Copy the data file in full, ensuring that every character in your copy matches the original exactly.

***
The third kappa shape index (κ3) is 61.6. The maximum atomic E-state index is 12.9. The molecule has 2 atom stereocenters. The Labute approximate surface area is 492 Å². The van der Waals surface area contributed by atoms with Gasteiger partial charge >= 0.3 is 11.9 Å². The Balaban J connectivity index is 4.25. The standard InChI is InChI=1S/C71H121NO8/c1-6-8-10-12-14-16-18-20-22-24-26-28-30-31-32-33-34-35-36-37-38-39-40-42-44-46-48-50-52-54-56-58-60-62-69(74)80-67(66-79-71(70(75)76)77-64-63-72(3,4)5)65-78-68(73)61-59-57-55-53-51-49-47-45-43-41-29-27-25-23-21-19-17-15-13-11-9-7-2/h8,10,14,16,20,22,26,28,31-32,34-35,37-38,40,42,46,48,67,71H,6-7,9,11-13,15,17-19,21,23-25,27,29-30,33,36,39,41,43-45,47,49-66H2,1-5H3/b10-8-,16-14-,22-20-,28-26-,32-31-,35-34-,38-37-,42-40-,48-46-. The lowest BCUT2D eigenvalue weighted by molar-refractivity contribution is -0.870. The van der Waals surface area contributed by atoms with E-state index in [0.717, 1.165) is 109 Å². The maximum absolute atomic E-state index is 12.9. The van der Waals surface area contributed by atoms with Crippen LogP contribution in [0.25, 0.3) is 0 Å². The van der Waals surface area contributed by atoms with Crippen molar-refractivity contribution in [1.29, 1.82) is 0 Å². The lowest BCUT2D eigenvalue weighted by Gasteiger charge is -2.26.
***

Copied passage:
The third kappa shape index (κ3) is 61.6. The maximum atomic E-state index is 12.9. The molecule has 2 atom stereocenters. The Labute approximate surface area is 492 Å². The van der Waals surface area contributed by atoms with Gasteiger partial charge >= 0.3 is 11.9 Å². The Balaban J connectivity index is 4.25. The standard InChI is InChI=1S/C71H121NO8/c1-6-8-10-12-14-16-18-20-22-24-26-28-30-31-32-33-34-35-36-37-38-39-40-42-44-46-48-50-52-54-56-58-60-62-69(74)80-67(66-79-71(70(75)76)77-64-63-72(3,4)5)65-78-68(73)61-59-57-55-53-51-49-47-45-43-41-29-27-25-23-21-19-17-15-13-11-9-7-2/h8,10,14,16,20,22,26,28,31-32,34-35,37-38,40,42,46,48,67,71H,6-7,9,11-13,15,17-19,21,23-25,27,29-30,33,36,39,41,43-45,47,49-66H2,1-5H3/b10-8-,16-14-,22-20-,28-26-,32-31-,35-34-,38-37-,42-40-,48-46-. The lowest BCUT2D eigenvalue weighted by molar-refractivity contribution is -0.870. The van der Waals surface area contributed by atoms with E-state index in [0.717, 1.165) is 109 Å². The maximum absolute atomic E-state index is 12.9. The van der Waals surface area contributed by atoms with Crippen LogP contribution in [0.25, 0.3) is 0 Å². The van der Waals surface area contributed by atoms with Crippen molar-refractivity contribution in [1.29, 1.82) is 0 Å². The lowest BCUT2D eigenvalue weighted by Gasteiger charge is -2.26.